The vacuum hoses should be removed, and the hose from the vacuum advance unit on the distributor (if the vehicle is so equipped) should be plugged unless otherwise specified.
If the engine is computer equipped, check the timing procedure specified by the manufacturer. This may include disconnecting a “set timing” connector wire, grounding a diagnostic terminal, disconnecting a four-wire connector, or similar procedure.
If the ignition timing is correct, a warm engine should start immediately when the ignition key is turned to the start position. If the engine cranks a long time before starting, the ignition timing may be retarded. If the engine cranks slowly, the ignition timing may be too far advanced. However, if the engine starts immediately, the ignition timing, although it may not be exactly set according to specification, is usually adjusted fairly close to specifications. When a starting problem is experienced, check the ignition timing first, before checking the fuel system or the cranking system for a possible problem. This procedure can be used to help diagnose a possible ignition timing problem quickly without tools or equipment. Turn the Key Test NOTE: General Motors specifies many different timing procedures depending on the engine, type of fuel system, and type of ignition system. Always consult the emission decal under the hood or service information for the exact procedure to follow.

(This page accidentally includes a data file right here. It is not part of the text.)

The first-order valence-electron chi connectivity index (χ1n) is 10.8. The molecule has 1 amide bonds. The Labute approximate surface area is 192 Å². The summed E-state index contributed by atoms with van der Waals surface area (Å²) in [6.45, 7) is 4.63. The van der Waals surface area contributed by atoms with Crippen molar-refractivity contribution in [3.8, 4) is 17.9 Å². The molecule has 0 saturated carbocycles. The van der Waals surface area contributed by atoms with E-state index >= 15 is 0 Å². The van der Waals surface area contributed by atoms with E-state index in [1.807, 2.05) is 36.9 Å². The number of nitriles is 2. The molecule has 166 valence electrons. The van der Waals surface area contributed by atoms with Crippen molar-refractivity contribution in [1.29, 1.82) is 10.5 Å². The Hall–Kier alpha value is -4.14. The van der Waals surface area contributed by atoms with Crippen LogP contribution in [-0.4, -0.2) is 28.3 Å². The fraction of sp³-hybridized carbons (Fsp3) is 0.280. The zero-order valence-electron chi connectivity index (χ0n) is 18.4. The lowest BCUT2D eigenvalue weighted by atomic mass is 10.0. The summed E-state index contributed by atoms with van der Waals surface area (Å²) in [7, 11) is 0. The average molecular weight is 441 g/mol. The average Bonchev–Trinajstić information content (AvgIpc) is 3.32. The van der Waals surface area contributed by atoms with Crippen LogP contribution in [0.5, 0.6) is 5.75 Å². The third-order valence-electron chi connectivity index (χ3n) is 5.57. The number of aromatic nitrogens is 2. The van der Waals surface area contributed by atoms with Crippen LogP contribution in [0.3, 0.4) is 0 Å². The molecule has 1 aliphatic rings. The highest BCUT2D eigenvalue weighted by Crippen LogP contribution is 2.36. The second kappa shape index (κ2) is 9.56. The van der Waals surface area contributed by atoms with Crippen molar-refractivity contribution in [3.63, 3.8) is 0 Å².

Timing Light Connections For checking or adjusting ignition timing, make the timing light connections as follows:
Connect the timing light battery leads to the vehicle battery: the red to the positive terminal and the black to the negative terminal.
Connect the timing light high-tension lead to spark plug cable 1.
Determining Cylinder 1 The following will help in determining cylinder 1:
On Four - or six - cylinder engines On all inline four- and six-cylinder engines, cylinder 1 is the most forward cylinder.
On V - 6 or V - 8 engines Most V-type engines use the left front(driver’s side) cylinder as cylinder 1, except for Ford engines and some Cadillacs, which use the right front (passenger’s side) cylinder.
On Sideways ( transverse ) engines Most front-wheel-drivevehicles with engines installed sideways use the cylinder to the far right (passenger’s side) as cylinder 1 (plug wire closest to the drive belt[s]).
See Figure 57–28 for typical cylinder 1 locations.
Figure 57–28 Cylinder 1 and timing mark location guide. See the chart on Page 683 of your textbook. Continued